Chris Hayes, Dalia Mogahed, James Smith and Megan Smith have all spoken in some capacity at Chautauqua Institution this week.
Hayes, who moderated the panel, began the conversation by asking James how he sees the past generation’s emphasis on service in the military in relation to the next generation’s service in the military.
Throughout the week, several men and women have offered their unique perspectives on “The Next Greatest Generation.” Vice President of Google[x] Megan Smith spoke about the “creative collaboration age” wrought by technology and the Internet, and James Smith of the United States Army explained the potential role of the “military millennial” generation in rehabilitating America’s value system. Dalia Mogahed, senior research advisor at the Gallup Center for Muslim Studies, lectured on U.S. engagement in the Islamic world, and political commentator Chris Hayes outlined meritocracy’s role in what he called the “fail decade.”
At 10:45 a.m. today in the Amphitheater, all four lecturers will share their different perspectives at a special panel discussion.
Three days after the Sept. 11 attacks in 2001, Dalia Mogahed and her husband were contemplating whether or not to go to Friday evening services. Unsure of what, or who, would be waiting for them, they entered the mosque.
But instead of finding an angry mob or anti-Muslim protestors, the mosque was packed full of non-Islamic Americans who were there to support the Muslim place of worship.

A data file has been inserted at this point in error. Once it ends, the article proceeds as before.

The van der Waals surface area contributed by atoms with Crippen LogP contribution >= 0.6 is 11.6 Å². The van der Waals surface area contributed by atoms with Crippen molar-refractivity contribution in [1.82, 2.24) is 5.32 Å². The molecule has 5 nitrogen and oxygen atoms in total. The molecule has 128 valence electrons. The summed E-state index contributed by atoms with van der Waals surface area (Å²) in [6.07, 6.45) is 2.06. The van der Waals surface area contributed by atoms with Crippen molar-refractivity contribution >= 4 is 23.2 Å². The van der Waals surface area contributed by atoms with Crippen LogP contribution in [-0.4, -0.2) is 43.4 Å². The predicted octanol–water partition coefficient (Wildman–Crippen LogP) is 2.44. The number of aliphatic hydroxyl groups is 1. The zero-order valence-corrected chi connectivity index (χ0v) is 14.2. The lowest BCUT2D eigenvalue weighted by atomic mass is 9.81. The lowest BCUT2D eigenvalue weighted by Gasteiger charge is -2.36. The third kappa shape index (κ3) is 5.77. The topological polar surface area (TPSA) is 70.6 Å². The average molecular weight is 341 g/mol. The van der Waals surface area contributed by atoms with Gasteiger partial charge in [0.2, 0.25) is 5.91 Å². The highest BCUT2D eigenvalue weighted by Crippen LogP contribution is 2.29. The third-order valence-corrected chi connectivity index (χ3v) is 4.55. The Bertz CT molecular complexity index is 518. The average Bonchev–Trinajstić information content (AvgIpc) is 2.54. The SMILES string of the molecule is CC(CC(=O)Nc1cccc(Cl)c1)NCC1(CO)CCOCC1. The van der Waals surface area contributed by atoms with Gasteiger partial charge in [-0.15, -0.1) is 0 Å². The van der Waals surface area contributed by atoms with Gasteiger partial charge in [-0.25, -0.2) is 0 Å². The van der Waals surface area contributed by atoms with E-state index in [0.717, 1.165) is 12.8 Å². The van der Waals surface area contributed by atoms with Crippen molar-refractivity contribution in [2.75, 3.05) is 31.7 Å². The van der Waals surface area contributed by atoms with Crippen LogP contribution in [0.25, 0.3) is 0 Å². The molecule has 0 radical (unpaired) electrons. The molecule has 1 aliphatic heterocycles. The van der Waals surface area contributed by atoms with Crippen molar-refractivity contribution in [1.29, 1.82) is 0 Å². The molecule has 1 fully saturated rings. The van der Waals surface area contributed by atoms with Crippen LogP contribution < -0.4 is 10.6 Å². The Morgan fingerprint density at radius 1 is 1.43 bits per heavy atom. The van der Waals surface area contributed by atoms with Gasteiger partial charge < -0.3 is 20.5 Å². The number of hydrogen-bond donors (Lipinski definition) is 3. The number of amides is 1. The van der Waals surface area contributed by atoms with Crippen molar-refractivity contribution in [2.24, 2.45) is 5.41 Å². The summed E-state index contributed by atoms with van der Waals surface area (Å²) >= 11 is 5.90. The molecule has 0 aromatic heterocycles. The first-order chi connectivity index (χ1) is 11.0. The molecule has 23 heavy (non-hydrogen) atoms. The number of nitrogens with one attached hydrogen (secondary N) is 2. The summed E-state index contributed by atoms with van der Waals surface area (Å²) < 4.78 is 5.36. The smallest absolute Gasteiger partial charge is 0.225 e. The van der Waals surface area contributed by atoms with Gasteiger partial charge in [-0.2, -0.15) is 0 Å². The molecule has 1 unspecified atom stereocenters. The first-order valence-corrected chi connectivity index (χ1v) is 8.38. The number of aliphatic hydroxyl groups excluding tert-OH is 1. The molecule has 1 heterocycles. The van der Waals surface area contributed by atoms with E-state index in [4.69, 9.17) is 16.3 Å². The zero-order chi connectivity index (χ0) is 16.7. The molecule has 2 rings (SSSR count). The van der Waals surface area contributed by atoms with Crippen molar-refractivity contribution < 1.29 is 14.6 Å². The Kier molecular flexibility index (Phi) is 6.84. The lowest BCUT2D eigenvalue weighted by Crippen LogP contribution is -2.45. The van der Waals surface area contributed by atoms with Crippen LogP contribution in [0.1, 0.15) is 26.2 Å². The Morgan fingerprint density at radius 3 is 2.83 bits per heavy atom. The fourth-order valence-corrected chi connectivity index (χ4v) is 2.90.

Mogahed, the former executive director of the Gallup Center for Muslim Studies and current CEO of Mogahed Consulting, delivered Wednesday’s morning lecture at 10:45 a.m. in the Amphitheater. In keeping with the week’s theme, she discussed how the Arab Spring can inspire the next generation to empower themselves.
I met Judy Carter, the comedian, at a women’s leadership conference in Omaha, Neb., last spring, where we were both speakers. She was there to be funny, and I was there to be serious. I liked Judy immediately because she pulled no punches.
“I’m excited to hear your talk,” she declared almost immediately after I introduced myself. “I’ve never heard a Muslim woman speak in public before. I guess I associate Muslim women with being silent and submissive.”
Come on, Judy, tell me how you really feel.
Dalia Mogahed was pressed for time. Speaking to the Daily on a satellite phone from Cairo, she hadn’t seen her husband in a couple of weeks. He was just landing at the airport and would be with her soon. So time was limited.
That’s life these days for Mogahed, who will present her provocative views on U.S. engagement with the Islamic world at 10:45 a.m. today in the Amphitheater. Her appearance will highlight what certainly appears to be one of the most critical challenges facing “The Next Greatest Generation,” and she will join this week’s other speakers in a Friday morning Amphitheater panel to review the week and look ahead.